Christians are often very closed-minded in the sense that they have already made up their minds what Mormons believe, without actually listening to them.
Quite true. I invite anyone to read Is the Mormon My Brother? and see who has been listening. What needs to be understood here is that Owen is again speaking a partial truth: no one has argued that Millet’s views, and Robinson’s views, should not be addressed (I sure have addressed them, as have all others who are serious about speaking the truth); the point is that 1) they are not the leaders of Mormonism, and there are still plenty of Mormons who believe orthodox Mormonism, and 2) none of this is even slightly relevant to having Eerdmans publish a book that is already, for all intents and purposes, in print from Deseret Book. It is not like the Mormons lack the technology to print their own material.
but accepting the fact that actual Mormon beliefs often do not correspond to the simplistic straw men which are built up and torn down by Evangelical “apologists.”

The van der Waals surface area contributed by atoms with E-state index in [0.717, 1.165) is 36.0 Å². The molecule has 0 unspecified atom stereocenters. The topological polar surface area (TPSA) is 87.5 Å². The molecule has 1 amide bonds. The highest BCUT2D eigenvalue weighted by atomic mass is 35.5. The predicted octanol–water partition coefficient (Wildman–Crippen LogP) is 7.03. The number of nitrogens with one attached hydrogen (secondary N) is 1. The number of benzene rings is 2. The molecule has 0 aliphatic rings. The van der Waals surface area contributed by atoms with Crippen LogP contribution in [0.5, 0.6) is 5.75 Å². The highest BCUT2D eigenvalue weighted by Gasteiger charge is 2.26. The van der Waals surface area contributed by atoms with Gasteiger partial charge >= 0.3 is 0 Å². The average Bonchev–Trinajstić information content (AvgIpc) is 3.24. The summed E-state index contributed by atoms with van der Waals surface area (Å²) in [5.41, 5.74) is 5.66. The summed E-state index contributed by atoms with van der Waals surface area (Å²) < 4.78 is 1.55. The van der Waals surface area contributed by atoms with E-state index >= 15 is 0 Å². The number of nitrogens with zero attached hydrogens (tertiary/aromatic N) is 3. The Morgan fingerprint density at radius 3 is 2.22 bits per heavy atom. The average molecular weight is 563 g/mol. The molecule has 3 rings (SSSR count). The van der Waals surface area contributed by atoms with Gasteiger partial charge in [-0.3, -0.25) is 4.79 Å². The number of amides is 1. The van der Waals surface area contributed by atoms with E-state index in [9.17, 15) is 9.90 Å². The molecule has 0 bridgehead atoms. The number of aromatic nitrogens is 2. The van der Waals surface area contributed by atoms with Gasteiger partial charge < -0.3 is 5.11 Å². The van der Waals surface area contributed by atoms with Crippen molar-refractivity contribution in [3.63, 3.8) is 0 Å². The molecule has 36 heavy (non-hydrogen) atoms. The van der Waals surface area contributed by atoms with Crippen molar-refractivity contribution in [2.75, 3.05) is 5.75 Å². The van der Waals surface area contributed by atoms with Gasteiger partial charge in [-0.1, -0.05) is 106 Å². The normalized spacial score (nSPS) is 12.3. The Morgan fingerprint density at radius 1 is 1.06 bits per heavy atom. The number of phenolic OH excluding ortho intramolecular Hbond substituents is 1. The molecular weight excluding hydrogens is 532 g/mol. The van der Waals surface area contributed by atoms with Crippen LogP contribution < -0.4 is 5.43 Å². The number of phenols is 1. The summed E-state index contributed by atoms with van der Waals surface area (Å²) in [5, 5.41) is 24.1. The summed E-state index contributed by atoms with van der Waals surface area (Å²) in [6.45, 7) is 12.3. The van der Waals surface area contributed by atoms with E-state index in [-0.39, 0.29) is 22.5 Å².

And yet another bridge goes up in smoke.
I am merely pointing out that in doing so, you are simply demonstrating your ignorance of the subject matter to those of us who specialize in the field of Mormon studies. Get over it.
Try saying that in a real snooty British accent and it helps remove the edge, it really does.
Mormons strive to worship the God of the Bible, and intend to worship the biblical Jesus. Unfortunately, their religious worship is hindered by some very serious theological errors which at the present time place the LDS Church outside the pale of acceptable Christian orthodoxy. The problem is not that they worship the wrong God, or the wrong Jesus, but that they do not worship God “in spirit and in truth” (John 4:24). The Mormons, like the Samaritans of old, worship “what [they] do not know” (4:22). Like the Jews, they have a zeal for God (obviously, the true God), but not in accordance with knowledge (Rom. 10:2).